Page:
Written by Ronald Comber

Symphony No. 6 in B Minor, Op.74 “Pathetique”
Peter Ilich Tchaikovsky (1840-1893)

There have been only a very few compositions in the history of music which have been as well loved as the Pathetique Symphony of Tchaikovsky.  From almost its first performance, it has been regarded as adorning one of the highest pinnacles of Romantic art.  Tchaikovsky himself, writing to his brother, confessed that he felt somewhat embarrassed by the great depths of emotion that he had wrought in the work.

And yet, when we look back on his life at the time of the Pathetique’s composition, superficially at least, his affairs were nearer to being in order than they had been in years.  Tchaikovsky’s international reputation was at its summit; his foreign tours were immensely successful, and he was honoured in both 1892 and 1893 by the stern academicians of the Academie Francaise and by the University of Cambridge.  For all that, he was in a state of extreme depression throughout the last years of his life, from which he could only rise with effort.

The concept behind the Pathetique appears to date from 1892.  On a slip of paper, Tchaikovsky scrawled – “the ultimate essence of the plan of the symphony is LIFE.  First movement – all impulsive passion, confidence, thirst for activity.  Must be short (Finale DEATH – result of collapse).  Second movement love; third disappointments; fourth ends dying away (also short).”  Of course, in practise the concept soon changed; by February 1893 the format was as we know it today.  The sketches were completed in April, then other work intervened.  In May, also, he had to fulfil engagements in England, as well as receive his honourary Mus.D. from Cambridge (other recipients at the same occasion were Saint-Saens, Boito, Bruch – whom he detested, and Edvard Grieg).  When Tchaikovsky finally returned to Russia, he was able to spend an uninterrupted month in completing the score.  By late August he was satisfied.  The first performance, to general public indifference, was on October 28, 1893.  Tchaikovsky died nine days later, on November 6th.

An interesting sidelight has recently been thrown on Tchaikovsky’s sudden demise.  For many years it was popularly accepted that he died of cholera, the result of drinking unboiled water.  This has been discovered to have been a fabrication, though the new explanation seems to be a trifle sensational by comparison.  According to Soviet musicologist, Alexandra Orlova, in October of 1893, a Russian nobleman wrote a letter to the Czar, accusing Tchaikovsky of a liaison with his nephew.  A civil-servant, Nikolay Jacobi, managed to get control of the letter, and fearing that the ensuing scandal would affect the honour of all who were from the same school as Tchaikovsky, took it upon himself to institute a court of honour – composed of six of Tchaikovsky’s old school-mates.  He was summoned before this court on October 31st, and apparently acting on their decree, he committed suicide by arsenic poisoning some days later.  The truth was naturally concealed; and on the strength of the cholera story, the Pathetique, played for a second time on November 18th, 1893, was an immediate success.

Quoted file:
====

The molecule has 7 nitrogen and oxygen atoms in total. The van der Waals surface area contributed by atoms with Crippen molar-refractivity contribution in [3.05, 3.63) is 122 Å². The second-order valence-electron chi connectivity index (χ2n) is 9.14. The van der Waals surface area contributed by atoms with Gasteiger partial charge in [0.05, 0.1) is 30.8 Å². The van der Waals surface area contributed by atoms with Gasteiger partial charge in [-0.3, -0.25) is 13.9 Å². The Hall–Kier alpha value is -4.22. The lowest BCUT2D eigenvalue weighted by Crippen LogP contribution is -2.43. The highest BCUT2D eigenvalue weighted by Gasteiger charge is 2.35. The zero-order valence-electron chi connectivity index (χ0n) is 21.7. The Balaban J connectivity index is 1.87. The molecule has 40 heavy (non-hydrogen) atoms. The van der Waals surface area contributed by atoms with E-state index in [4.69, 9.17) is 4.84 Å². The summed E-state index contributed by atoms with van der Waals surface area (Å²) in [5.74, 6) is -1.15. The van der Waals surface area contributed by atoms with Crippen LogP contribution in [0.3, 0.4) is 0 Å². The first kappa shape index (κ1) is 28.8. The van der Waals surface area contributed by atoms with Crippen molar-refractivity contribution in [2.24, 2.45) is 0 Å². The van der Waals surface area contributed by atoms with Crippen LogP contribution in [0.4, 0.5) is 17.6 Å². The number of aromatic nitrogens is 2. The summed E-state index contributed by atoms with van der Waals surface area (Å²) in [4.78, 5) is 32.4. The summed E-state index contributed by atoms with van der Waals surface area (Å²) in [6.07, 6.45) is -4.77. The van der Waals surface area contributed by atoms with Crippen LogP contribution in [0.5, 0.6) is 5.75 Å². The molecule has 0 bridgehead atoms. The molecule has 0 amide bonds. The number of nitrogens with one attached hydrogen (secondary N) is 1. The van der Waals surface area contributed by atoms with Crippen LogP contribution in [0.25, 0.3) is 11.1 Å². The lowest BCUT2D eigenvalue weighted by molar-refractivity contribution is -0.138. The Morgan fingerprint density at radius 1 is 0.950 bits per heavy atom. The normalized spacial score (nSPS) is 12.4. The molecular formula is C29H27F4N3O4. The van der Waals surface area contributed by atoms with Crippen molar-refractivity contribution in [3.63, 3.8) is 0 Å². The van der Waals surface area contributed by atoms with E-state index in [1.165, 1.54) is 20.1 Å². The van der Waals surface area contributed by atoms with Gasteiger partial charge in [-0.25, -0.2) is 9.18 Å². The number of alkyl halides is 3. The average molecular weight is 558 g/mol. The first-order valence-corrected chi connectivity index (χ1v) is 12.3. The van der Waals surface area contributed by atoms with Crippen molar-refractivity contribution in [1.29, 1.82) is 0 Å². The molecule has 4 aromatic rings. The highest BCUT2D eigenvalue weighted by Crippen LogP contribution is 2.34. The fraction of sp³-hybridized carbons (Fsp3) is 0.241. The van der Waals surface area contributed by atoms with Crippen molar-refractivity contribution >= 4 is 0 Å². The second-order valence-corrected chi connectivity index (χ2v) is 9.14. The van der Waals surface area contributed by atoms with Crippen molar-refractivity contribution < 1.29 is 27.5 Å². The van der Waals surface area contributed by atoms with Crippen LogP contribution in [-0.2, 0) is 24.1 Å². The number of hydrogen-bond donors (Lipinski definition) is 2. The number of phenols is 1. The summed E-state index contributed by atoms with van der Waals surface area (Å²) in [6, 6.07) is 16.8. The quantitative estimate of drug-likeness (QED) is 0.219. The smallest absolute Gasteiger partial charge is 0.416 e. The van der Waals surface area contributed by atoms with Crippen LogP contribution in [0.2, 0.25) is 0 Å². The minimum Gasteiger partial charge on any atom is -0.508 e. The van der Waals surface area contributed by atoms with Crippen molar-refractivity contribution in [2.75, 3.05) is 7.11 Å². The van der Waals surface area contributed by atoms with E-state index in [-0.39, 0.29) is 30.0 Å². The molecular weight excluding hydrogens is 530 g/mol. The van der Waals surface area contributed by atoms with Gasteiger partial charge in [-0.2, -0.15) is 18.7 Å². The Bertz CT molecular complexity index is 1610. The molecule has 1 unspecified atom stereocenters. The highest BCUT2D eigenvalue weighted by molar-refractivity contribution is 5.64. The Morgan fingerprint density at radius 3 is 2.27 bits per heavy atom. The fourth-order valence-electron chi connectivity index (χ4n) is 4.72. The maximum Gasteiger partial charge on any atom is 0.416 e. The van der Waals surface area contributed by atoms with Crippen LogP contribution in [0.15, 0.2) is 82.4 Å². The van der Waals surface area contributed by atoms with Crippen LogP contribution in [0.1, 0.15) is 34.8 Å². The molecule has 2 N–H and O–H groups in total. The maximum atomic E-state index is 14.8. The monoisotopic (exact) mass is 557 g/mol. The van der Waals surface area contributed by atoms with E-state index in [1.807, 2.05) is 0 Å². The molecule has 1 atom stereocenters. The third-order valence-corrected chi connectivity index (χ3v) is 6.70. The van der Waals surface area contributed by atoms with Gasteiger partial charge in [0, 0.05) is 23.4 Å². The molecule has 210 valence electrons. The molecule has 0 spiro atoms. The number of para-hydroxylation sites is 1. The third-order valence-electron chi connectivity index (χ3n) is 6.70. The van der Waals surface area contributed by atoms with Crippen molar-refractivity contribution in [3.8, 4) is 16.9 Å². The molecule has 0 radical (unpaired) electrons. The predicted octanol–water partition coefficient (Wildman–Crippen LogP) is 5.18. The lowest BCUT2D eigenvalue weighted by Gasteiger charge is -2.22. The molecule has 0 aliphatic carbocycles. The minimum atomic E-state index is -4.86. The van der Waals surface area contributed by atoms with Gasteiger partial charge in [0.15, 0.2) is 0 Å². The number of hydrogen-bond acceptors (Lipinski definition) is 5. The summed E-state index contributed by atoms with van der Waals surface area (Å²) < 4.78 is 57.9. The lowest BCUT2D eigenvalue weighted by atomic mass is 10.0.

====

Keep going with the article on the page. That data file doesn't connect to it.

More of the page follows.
The Sixth Symphony is not only Tchaikovsky’s most deeply moving work, but it is also his most successful essay of the symphonic form.  The first movement, marked Adagio – Allegro non troppo, emerges from the lowest depths of desolation into a sudden urgency – a powerful striving theme which has for a strong contrast one of Tchaikovsky’s most glorious legato melodies.  After an extended exposition of the second theme, the return of the first theme in the development comes with the force of an emotional thunderstorm.  Only at the very end of the movement does peace come in a final benison.  The second movement, marked Allegro con grazia, is in the form of a waltz and trio.  The waltz, given a touch of eccentricity by being in 5/4, is of great beauty, complemented by the trio, which explores some of the harmonic tensions of the outer movements.  The third movement, marked Allegro molto vivace, grows from delicate beginnings into a spectacular march.  The orchestration is a marvel of range and of subtlety, and serves as the perfect antecedent to the plangent harmonies of the finale.  The last movement, marked Adagio lamentoso, with its two descending melodic lines repeated obsessively throughout and its devastating harmonic progressions, travels through sorrow, anguish and despair to eventually return to the underworld from which the Symphony emerged.